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Vignai da Duline

Vignai da Duline "La Duline" Schioppettino Venezeia Giulia, Friuli, Italy 2022

Vignai da Duline "La Duline" Schioppettino Venezeia Giulia, Friuli, Italy 2022

Regular price $63.00 USD
Regular price Sale price $63.00 USD
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THE WINE:am always looking for medium- to light-bodied red wines with relatively low alcohol for our dinner table and have found that nothing fits the bill quite as well as Duline’s magnificent Schioppettino, my favorite red in Friuli and one of my favorites in all of Italy. Incredibly capricious to grow, and thus not widely planted, Schioppettino can reach great heights of pleasure and expression in the hands of a thoroughly meticulous grower like Lorenzo Mocchiutti at Duline. Expect bright, crunchy forest berries, elegance, freshness, and sneaky structure. I loved Lorenzo’s pairing idea—squid ink pasta with calamari. I’ve also served it with a simple anchovy pasta, and it was a huge hit.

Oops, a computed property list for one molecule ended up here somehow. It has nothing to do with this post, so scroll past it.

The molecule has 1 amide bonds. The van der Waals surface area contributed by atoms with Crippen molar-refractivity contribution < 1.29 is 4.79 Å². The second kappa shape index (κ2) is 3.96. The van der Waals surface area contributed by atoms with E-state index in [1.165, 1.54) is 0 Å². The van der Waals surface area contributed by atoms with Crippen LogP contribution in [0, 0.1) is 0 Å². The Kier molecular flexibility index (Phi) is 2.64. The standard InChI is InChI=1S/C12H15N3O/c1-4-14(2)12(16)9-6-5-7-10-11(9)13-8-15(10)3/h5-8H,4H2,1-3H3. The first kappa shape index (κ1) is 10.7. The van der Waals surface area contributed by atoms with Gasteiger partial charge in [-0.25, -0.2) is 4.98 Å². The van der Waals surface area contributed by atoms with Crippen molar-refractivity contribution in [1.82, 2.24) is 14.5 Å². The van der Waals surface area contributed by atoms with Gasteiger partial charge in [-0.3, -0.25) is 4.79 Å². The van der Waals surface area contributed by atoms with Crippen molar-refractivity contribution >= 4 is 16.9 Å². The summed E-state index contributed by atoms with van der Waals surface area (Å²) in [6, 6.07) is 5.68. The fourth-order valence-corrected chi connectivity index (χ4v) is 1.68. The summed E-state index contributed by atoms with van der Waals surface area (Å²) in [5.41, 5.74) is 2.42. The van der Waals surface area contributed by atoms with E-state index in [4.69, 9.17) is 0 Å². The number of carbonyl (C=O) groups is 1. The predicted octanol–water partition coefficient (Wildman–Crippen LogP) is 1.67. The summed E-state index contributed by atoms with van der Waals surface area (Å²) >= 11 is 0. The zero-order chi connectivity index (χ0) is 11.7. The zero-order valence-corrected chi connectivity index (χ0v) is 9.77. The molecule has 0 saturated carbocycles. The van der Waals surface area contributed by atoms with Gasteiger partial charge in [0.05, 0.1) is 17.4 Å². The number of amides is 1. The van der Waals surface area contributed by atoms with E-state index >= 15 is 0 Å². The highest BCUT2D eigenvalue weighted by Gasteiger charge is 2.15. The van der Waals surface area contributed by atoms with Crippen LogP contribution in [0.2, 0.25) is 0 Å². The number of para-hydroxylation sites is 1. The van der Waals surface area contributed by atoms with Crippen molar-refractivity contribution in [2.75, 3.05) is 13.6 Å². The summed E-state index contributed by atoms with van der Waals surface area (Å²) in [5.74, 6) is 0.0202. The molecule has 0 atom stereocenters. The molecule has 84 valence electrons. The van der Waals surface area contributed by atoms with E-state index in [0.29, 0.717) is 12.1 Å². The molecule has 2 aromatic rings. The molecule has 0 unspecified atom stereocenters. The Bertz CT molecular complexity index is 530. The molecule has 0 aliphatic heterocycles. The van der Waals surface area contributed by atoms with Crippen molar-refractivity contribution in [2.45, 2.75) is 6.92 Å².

THE PRODUCER: In the late 1990s Lorenzo Mocchiutti and wife Federica Magrini inherited a few hectares of vines from Lorenzo’s grandfather. These vineyards, mostly neglected for decades, were planted primarily with old vines of local grape varieties like Tocai Giallo, Malvasia Istriana, Tocai Fruilano, and Schioppettino, as well as more common varieties like Pinot Grigio, Chardonnay, and Merlot. Today, their holdings cover seven hectares divided between hillsides and flatlands, including Ronco Pitotti, one of the oldest hillside vineyards in Friuli, with vines dating back to the 1920s.

Their respectful, holistic approach to vineyard management is summed up in their philosophy of “No Trimming the Shoots” and “No Herbicides.” Though it is generally accepted that vines are trimmed of excess leaves or fruit to concentrate a vine’s efforts toward healthy bunches of grapes, Lorenzo and Federica let their vines find their own balance, choosing not to trim any of their vines. In addition to this unconventional practice, they do not use herbicides to prevent growth of unwanted vegetation between rows of vines. Instead they plant a type of alfalfa, erba medica, that when cut acts as a natural fertilizer.

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